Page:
Oxford in 2060 is a chaotic place. Scores of time-traveling historians are being sent into the past, to destinations including the American Civil War and the attack on the World Trade Center. Michael Davies is prepping to go to Pearl Harbor. Merope Ward is coping with a bunch of bratty 1940 evacuees and trying to talk her thesis adviser, Mr. Dunworthy, into letting her go to VE Day. Polly Churchill's next assignment will be as a shopgirl in the middle of London's Blitz. And 17-year-old Colin Templer, who has a major crush on Polly, is determined to go to the Crusades so that he can catch up to her in age. But now the time-travel lab is suddenly canceling assignments for no apparent reason and switching around everyones schedules. And when Michael, Merope, and Polly finally get to World War II, things just get worse. For there they face air raids, blackouts, unexploded bombs, dive-bombing Stukas, rationing, shrapnel, V-1s, and two of the most incorrigible children in all of history to say nothing of a growing feeling that not only their assignments but the war and history itself are spiraling out of control. Because suddenly the once-reliable mechanisms of time travel are showing significant glitches, and our heroes are beginning to question their most firmly held belief: that no historian can possibly change the past.
BONUS AUDIO: In an exclusive introduction, author Connie Willis discusses her fascination with WWII and the historic context of Blackout.
IMPORTANT NOTE: Blackout is the first volume of a two-part novel. To find out what happens to the time-traveling historians from Oxford, we invite you to download the concluding volume, All Clear.
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Nebula Award, Best Novel, 2010
Hugo Award, Best Novel, 2011
Best SF and Fantasy Books of 2010: Readers' Choice (SF Site)
Von BikerJoe Am hilfreichsten 23.11.2015
Blundering historians during the Blitz in London
Connie Willis, how can you do this to me? How can you write such a masterpiece like “The Doomsday Book” and then deliver such a blunder like “Blackout”. Where “The Doomsday Book” is deeply moving and touches the essence of humanity in its description of compassion, love and kindness, “Blackout” is a description of helpless blunders of some time travelling historians during the Blitz in London. The story does not do justice to the people, who showed incredible endurance and heroism during that time.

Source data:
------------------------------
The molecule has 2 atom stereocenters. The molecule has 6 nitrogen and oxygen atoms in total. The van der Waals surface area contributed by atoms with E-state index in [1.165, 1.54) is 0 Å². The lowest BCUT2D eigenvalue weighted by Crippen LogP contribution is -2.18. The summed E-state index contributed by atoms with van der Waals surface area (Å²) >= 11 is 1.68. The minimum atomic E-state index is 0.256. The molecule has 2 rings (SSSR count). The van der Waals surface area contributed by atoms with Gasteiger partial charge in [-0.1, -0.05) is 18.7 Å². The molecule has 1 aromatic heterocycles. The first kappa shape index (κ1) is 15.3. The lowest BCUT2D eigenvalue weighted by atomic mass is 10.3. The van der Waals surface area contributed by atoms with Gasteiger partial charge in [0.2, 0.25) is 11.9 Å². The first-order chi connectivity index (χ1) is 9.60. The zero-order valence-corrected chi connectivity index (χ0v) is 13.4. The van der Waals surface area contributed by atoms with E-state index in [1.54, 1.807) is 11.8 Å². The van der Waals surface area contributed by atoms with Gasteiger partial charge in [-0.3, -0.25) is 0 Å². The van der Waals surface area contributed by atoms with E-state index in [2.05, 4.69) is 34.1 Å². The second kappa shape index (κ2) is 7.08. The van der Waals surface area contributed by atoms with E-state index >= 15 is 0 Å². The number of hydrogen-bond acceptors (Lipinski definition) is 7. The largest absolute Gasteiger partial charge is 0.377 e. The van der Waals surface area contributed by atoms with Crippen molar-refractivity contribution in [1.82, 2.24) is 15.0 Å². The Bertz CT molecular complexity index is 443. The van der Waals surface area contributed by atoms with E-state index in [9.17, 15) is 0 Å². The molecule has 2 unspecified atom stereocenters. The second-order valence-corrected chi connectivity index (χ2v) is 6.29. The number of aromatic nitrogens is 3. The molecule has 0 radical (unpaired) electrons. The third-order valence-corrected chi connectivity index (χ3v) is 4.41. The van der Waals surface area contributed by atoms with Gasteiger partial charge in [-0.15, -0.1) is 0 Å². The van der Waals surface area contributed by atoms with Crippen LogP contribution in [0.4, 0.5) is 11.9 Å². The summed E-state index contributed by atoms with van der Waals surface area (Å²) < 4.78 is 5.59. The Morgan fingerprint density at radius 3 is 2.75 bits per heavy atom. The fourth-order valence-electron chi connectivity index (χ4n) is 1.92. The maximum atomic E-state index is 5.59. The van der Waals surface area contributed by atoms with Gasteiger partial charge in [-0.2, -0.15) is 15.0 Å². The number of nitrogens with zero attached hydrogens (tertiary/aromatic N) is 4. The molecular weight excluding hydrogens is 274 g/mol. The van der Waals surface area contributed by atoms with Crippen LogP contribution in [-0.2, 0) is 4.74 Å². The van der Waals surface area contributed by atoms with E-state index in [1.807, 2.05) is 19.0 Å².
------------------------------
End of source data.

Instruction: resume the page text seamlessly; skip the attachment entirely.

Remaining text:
Mr. Dunworthy’s time travelling lab, which we know already from The Doomsday Book, sends 3 young historians to the United Kingdom during worldwar 2. Michael Davis is supposed to travel to Dover to observe the heroic evacuation of the British army after the disaster at Dunkirk by private yacht owners and fishermen. Merope is send to a country mansion to study the situation of evacuated children during the bombing of London and Polly is in the heart of London during the air raids acting as a sales girl in Oxford street. All 3 historians are badly prepared for their tasks and stumble from one blunder to the next. Since they observe some major difficulties with the mechanics of time travel and cannot return as planned, they set out to find each other. The major part of the book describes these boring and endless efforts and near misses until they finally meet each other and the book suddenly ends.
Overall the book is very disappointing, the prose rambles on and is simply boring at times. There are a lot of repetitive situations and pointless, long dialogs, which make it very hard to continue to listen.
I know that Connie Willis can do better than that. Simply forget this book and don’t buy the sequel.
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Von Walter Am hilfreichsten 11.12.2012
Murphy's Law of Time Travel Applied
Three historians from the future definitely get more of an experience than they expected when they find out that they are trapped in WW2 Britain. And that the supreme law of time travel apparently has Murphy as an author…
One hour into this (audio) book and you are hooked because not only is it funny in a screwball-comedy kind of way but also tremendously good history about a dark age and the power of endurance and the will not to despair.